Yesterday, I read on a church’s website, “We do everything with excellence to the best of our ability.” I love this…
…and hate it.
I believe excellence at church is important, crucial even. I think that when we come before God, we need to do it without holding back. We need to pour ourselves out without selfishness, arrogance, laziness, apathy, ignorance, etc. We are supposed to love the Lord with all our strength, all our heart, all our soul and all our mind. We are supposed to bring our whole selves. We are supposed to be PASSIONATE. If we are passionate, then excellence to the best of our ability is the only possible outcome. I want to be a church that says, “We do everything with PASSION.”
We still have the problem, “What is excellence?”
I love autotune because it allows musicians to save time and money by digitally correcting small errors without having to re-record. I hate autotune because it has created a culture of perfection in music where no notes are out of place and all the vocals are smooth, solid and perfectly on pitch. It has created a generation of music of neutered emotion. The “excellence” of today’s recordings cannot be denied. Technology has allowed a degree of manipulation and simulation that was unheard of and unimaginable even 25 years ago. However, there are times when imperfection conveys emotion…and that doesn’t exist in 99% of the modern musical landscape.
So, does excellence mean “perfect” in the sense of all the t’s crossed and all the i’s dotted? Does it mean every pluck of the string is exactly in time and in tune? Well, yeah, sometimes it does. BUT, I’ve been listening to Son House, a Delta Blues musician, who I believe is excellent…and dang he misses notes on his guitar and mispronounces words in some of his songs. This morning, I was listening to him clap and sing John the Revelator and play slide guitar on Sundown and the parts that are best and most heart wrenching are the grit…the notes he slides to that are just a little off, the words that come out thick and spit-soaked. It would be easy to listen to him sing and play and say he isn’t excellent.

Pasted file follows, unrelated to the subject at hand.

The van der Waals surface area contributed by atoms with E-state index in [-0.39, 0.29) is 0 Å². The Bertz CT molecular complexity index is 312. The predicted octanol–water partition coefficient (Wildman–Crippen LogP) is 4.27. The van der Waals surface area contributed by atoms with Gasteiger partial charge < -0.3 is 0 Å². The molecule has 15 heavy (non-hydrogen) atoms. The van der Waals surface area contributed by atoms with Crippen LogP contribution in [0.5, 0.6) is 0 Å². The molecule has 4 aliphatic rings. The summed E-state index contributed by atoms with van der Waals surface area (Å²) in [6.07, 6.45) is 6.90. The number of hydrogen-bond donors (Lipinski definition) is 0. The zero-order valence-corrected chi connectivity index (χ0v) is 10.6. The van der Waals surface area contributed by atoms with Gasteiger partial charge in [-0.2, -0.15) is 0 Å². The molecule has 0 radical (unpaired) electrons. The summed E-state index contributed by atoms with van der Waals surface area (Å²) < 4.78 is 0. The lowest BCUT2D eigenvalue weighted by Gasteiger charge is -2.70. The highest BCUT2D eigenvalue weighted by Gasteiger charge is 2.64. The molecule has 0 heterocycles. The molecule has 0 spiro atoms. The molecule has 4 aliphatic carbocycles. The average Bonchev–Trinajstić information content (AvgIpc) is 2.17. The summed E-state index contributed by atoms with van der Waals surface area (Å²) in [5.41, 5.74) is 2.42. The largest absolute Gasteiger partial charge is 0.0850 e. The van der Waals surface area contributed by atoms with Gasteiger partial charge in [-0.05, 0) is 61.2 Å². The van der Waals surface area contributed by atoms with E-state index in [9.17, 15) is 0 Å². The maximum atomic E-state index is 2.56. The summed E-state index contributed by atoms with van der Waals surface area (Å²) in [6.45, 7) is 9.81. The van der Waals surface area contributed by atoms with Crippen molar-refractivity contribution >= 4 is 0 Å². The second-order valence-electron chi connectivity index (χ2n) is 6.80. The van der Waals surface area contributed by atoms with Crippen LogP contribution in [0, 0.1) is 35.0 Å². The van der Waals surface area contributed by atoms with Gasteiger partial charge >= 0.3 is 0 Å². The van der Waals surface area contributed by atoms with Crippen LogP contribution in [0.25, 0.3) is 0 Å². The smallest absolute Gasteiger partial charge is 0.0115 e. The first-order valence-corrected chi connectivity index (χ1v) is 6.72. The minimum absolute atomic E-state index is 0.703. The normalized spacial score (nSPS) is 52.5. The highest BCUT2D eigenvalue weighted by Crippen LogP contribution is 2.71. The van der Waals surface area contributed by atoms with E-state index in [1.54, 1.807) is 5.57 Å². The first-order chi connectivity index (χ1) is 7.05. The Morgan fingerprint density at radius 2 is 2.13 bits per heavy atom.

And yet, it IS excellent.
Could he have gone back and re-recorded the songs to get all the notes right? Yep. He didn’t though because the way it is is the real Son House. He didn’t because those flaws exposed his heart, his desperation. He was intentional.
And there is the word I think we should use instead: INTENTIONAL.
If we are sloppy with some chords, it is because it conveys an emotion, like Son House. We do it on purpose and we weep, laugh, groan or shout with authentic passion. If we use fancy light scenes (or don’t) or use slick graphics (or don’t), it is because we are intentionally drawing attention and focus to something. If we preach precise sermon instead of off-the-cuff messages (or vice versa), we do it to intentionally convey a particular message and push people to take next steps in their faith.
If we are intentional, we define what “excellent” is and if we are passionate, we will naturally do everything with excellence to the best of our ability.
Leaders, are you leaving excellence undefined but telling your people to pursue it? I know from experience that this is probably creating tension amongst those you lead. Try being specific about the outcomes you want and provide some guardrails for the road toward those outcomes. Then inspire passion.
You’ll achieve excellence to the best of your peoples’ abilities that way every time.